Coming back from the Rallyman Rally on the trusty Comm-n-go pretty well completely wore off all the tread on the rear Dunlop TT100/K81. I’ve had this bike for 38 years and have done all the tyre changes myself. I have the original 19” front rim and many years ago I changed to an 18” rim on the rear as the choice of good 19” rear tyres dried up. I’d settled on and was very happy with the original fitment K81 410 X 19 front and similar K81 4-10 X 18 rear. Needing new hoops I dropped into Graeme Morris Motorcycles in Newcastle where I’ve been buying them for years for another pair. I started with the rear. Off with the old hoop. The new was a bit tight to get the first bead onto the rim, but I just discarded that as being new and tight. Next, fit the tube. Trying to poke my fingers under the bead to stick the tyre valve through the hole in the rim proved impossible. I was really doing some damage to the skin on the back of my fingers. The tyre walls were as stiff as. It wasn’t working! Tore the tyre back off the rim and put it side by side with the tyre I’d taken off. Despite them being both marked as Dunlop TT100 K81 4-10 X 18, they were different. The new tyre is smaller in cross section. The tyre I took off was made in Japan. The tyre I’d just bought was made in Indonesia. Now, as long time buyers of these tyres, I’ve bought them Made in England, France, Spain or Portugal (I think) as well as Japan, several different countries over the years, why should Indonesia be any different. I looked at the front tyres, also different. I took some sidewall measurements and the Indonesian tyre is smaller in cross section. The sidewalls on the Indonesian tyres are shorter, making the overall diameter of the tyre less. The shorter sidewall dimension on the Indonesian tyre making it impossible to be able to stretch the beads apart enough to get the valve stem into the hole in the rim while doing bad things to the backs of my fingers. Not to mention the appearance of the tyre when under the mudguard looks like it should be fitted to a 125, not a 750. The next day I got onto the blower to Dunlop. I was told that Dunlop had been making tyres in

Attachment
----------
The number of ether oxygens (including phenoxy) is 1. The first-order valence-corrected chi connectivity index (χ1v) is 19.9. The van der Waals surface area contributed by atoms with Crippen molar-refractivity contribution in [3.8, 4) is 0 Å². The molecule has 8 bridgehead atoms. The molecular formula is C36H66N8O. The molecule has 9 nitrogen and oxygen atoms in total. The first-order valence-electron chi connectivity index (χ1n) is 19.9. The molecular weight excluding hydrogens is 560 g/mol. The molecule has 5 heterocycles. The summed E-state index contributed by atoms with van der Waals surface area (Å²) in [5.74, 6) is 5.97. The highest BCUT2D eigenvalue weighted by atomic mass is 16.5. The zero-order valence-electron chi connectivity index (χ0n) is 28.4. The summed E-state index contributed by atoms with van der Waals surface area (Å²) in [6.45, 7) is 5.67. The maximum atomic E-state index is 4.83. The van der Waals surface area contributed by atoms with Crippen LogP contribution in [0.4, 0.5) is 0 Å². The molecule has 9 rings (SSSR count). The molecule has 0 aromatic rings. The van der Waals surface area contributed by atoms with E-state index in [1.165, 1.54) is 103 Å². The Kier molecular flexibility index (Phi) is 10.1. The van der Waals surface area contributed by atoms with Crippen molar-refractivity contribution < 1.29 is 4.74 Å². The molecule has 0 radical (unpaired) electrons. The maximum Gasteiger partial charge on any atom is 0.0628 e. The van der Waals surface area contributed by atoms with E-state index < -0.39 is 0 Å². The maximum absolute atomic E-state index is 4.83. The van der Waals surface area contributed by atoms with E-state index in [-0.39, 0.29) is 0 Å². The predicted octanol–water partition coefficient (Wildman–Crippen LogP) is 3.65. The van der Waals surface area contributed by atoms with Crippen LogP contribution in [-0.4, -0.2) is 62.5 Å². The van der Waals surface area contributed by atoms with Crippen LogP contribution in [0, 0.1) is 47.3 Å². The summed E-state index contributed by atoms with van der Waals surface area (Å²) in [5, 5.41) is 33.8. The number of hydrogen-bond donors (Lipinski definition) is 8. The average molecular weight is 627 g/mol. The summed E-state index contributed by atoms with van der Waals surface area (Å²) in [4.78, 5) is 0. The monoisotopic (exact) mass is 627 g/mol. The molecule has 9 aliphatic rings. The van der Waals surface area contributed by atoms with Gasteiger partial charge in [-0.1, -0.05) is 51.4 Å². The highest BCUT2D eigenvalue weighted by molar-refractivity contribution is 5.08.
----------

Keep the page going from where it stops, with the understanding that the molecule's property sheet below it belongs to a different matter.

Indonesia for about the past eight years. The person I spoke to knew there had been a change in the design specifications/dimensions for the 18” tyre. This had come from JATMA; Japanese Automotive Tyre Manufacturers Association. The guy I spoke to said that JATMA had decided the design size of the 4-10 series tyres were always ‘oversized’ and so they re-designed them and re-did the specs so they were now, in fact, smaller in cross section. So, am I hearing this right; the tyre size was always oversize? Always oversize, even ever since 1969 when Mal Uphill rode his works Thruxton Bonneville to victory with a fastest lap of 100.37 mph during the 750 cc class of the TT Production race? Remember my 1972 Norton Commando was fitted standard with K81 4.10-19 tyres both ends. So now with a re-design of tyre specs making a smaller cross section and smaller sidewalls I was having all sorts of problems trying to fit them to my rim. I called the Australian Tyre & Rim Association and talked to a lady there who knew that JATMA was the Japanese version of the Australian Tyre & Rim Association and that’s the sort of thing they did. I have no other technical details or political information other than this, however I do know for a fact that the two K81’s I bought were dramatically different to the tyres I’d been buying and fitting for the past 38 years. I took the K81’s back to Graeme Morris Motorcycles and Graeme himself and his staff were very helpful in helping me go through his large selection of stock to find a pair of suitable tyres. I’ve fitted a Bridgestone Battleaxe BT-45 100/90-19 M/C 57V to the front and a Pirelli Sport Demon 110/90-18 M/C 61H to the rear. It was more about the actual size of the tyre and the way the appearance is as fitted under the guard etc. Nothing worse than looking at a bike that looks like the tyres are too small for it, just looks weird. I’d be very interested to know if anyone else has experienced these issues with the current K81’s.
Bob Davis Warners Bay, NSW Email: bob[email protected]pond.com